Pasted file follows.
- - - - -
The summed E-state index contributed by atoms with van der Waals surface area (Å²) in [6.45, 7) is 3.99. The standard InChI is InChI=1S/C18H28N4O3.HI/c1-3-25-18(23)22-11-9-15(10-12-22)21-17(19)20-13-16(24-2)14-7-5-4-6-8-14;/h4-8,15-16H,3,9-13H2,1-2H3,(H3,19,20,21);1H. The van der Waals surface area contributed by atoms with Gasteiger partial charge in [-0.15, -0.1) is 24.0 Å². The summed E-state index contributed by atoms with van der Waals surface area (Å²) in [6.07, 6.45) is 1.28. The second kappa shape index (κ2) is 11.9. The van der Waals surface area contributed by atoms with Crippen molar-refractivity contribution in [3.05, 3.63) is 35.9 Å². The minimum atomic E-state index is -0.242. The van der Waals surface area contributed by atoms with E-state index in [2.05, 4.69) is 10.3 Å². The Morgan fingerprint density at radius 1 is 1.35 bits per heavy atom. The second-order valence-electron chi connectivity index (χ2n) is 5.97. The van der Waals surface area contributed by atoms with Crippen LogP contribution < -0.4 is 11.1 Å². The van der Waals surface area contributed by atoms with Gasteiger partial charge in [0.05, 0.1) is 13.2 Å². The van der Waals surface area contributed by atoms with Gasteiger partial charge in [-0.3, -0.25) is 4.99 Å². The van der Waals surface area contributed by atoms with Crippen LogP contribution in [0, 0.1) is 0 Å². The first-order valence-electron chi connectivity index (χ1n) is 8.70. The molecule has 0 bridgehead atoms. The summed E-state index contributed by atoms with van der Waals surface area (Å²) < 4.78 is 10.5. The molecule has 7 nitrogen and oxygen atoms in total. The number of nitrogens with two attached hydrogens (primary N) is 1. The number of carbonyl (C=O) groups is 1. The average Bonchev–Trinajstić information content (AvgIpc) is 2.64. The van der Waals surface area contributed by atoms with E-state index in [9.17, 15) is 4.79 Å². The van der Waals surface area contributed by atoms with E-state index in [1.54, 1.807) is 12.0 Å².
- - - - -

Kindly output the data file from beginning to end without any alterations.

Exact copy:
The summed E-state index contributed by atoms with van der Waals surface area (Å²) in [6.45, 7) is 3.99. The standard InChI is InChI=1S/C18H28N4O3.HI/c1-3-25-18(23)22-11-9-15(10-12-22)21-17(19)20-13-16(24-2)14-7-5-4-6-8-14;/h4-8,15-16H,3,9-13H2,1-2H3,(H3,19,20,21);1H. The van der Waals surface area contributed by atoms with Gasteiger partial charge in [-0.15, -0.1) is 24.0 Å². The summed E-state index contributed by atoms with van der Waals surface area (Å²) in [6.07, 6.45) is 1.28. The second kappa shape index (κ2) is 11.9. The van der Waals surface area contributed by atoms with Crippen molar-refractivity contribution in [3.05, 3.63) is 35.9 Å². The minimum atomic E-state index is -0.242. The van der Waals surface area contributed by atoms with E-state index in [2.05, 4.69) is 10.3 Å². The Morgan fingerprint density at radius 1 is 1.35 bits per heavy atom. The second-order valence-electron chi connectivity index (χ2n) is 5.97. The van der Waals surface area contributed by atoms with Crippen LogP contribution < -0.4 is 11.1 Å². The van der Waals surface area contributed by atoms with Gasteiger partial charge in [0.05, 0.1) is 13.2 Å². The van der Waals surface area contributed by atoms with Gasteiger partial charge in [-0.3, -0.25) is 4.99 Å². The van der Waals surface area contributed by atoms with Crippen LogP contribution in [0, 0.1) is 0 Å². The first-order valence-electron chi connectivity index (χ1n) is 8.70. The molecule has 0 bridgehead atoms. The summed E-state index contributed by atoms with van der Waals surface area (Å²) < 4.78 is 10.5. The molecule has 7 nitrogen and oxygen atoms in total. The number of nitrogens with two attached hydrogens (primary N) is 1. The number of carbonyl (C=O) groups is 1. The average Bonchev–Trinajstić information content (AvgIpc) is 2.64. The van der Waals surface area contributed by atoms with E-state index in [9.17, 15) is 4.79 Å². The van der Waals surface area contributed by atoms with E-state index in [1.54, 1.807) is 12.0 Å².